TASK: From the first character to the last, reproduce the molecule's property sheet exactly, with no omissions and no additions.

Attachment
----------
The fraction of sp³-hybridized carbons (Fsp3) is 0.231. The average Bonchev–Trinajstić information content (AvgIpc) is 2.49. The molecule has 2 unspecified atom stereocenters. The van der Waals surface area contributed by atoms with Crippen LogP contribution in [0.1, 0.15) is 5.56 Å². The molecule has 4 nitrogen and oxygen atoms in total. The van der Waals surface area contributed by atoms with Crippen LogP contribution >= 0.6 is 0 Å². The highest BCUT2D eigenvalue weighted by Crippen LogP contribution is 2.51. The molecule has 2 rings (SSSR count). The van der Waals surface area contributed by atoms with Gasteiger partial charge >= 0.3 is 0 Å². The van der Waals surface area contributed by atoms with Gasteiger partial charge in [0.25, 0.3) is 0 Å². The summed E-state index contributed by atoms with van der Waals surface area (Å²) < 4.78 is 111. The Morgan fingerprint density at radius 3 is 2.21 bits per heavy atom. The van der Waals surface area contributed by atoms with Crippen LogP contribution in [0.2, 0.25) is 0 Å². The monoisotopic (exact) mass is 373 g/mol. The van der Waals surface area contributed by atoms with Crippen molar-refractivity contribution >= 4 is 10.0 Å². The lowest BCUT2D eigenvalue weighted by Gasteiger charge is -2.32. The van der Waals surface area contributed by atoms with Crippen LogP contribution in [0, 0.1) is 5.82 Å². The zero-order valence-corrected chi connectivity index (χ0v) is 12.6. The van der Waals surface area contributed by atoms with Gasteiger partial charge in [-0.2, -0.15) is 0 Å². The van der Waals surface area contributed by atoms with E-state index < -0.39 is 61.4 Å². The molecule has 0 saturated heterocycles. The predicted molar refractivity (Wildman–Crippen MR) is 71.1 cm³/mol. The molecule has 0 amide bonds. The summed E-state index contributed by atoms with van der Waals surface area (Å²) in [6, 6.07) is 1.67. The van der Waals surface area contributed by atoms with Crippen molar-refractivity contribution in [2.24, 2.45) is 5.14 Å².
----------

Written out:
The fraction of sp³-hybridized carbons (Fsp3) is 0.231. The average Bonchev–Trinajstić information content (AvgIpc) is 2.49. The molecule has 2 unspecified atom stereocenters. The van der Waals surface area contributed by atoms with Crippen LogP contribution in [0.1, 0.15) is 5.56 Å². The molecule has 4 nitrogen and oxygen atoms in total. The van der Waals surface area contributed by atoms with Crippen LogP contribution >= 0.6 is 0 Å². The highest BCUT2D eigenvalue weighted by Crippen LogP contribution is 2.51. The molecule has 2 rings (SSSR count). The van der Waals surface area contributed by atoms with Gasteiger partial charge >= 0.3 is 0 Å². The van der Waals surface area contributed by atoms with Gasteiger partial charge in [0.25, 0.3) is 0 Å². The summed E-state index contributed by atoms with van der Waals surface area (Å²) < 4.78 is 111. The Morgan fingerprint density at radius 3 is 2.21 bits per heavy atom. The van der Waals surface area contributed by atoms with Crippen LogP contribution in [0.2, 0.25) is 0 Å². The monoisotopic (exact) mass is 373 g/mol. The van der Waals surface area contributed by atoms with Crippen molar-refractivity contribution >= 4 is 10.0 Å². The lowest BCUT2D eigenvalue weighted by Gasteiger charge is -2.32. The van der Waals surface area contributed by atoms with Crippen LogP contribution in [0, 0.1) is 5.82 Å². The zero-order valence-corrected chi connectivity index (χ0v) is 12.6. The van der Waals surface area contributed by atoms with Gasteiger partial charge in [-0.2, -0.15) is 0 Å². The van der Waals surface area contributed by atoms with E-state index < -0.39 is 61.4 Å². The molecule has 0 saturated heterocycles. The predicted molar refractivity (Wildman–Crippen MR) is 71.1 cm³/mol. The molecule has 0 amide bonds. The summed E-state index contributed by atoms with van der Waals surface area (Å²) in [6, 6.07) is 1.67. The van der Waals surface area contributed by atoms with Crippen molar-refractivity contribution in [2.24, 2.45) is 5.14 Å².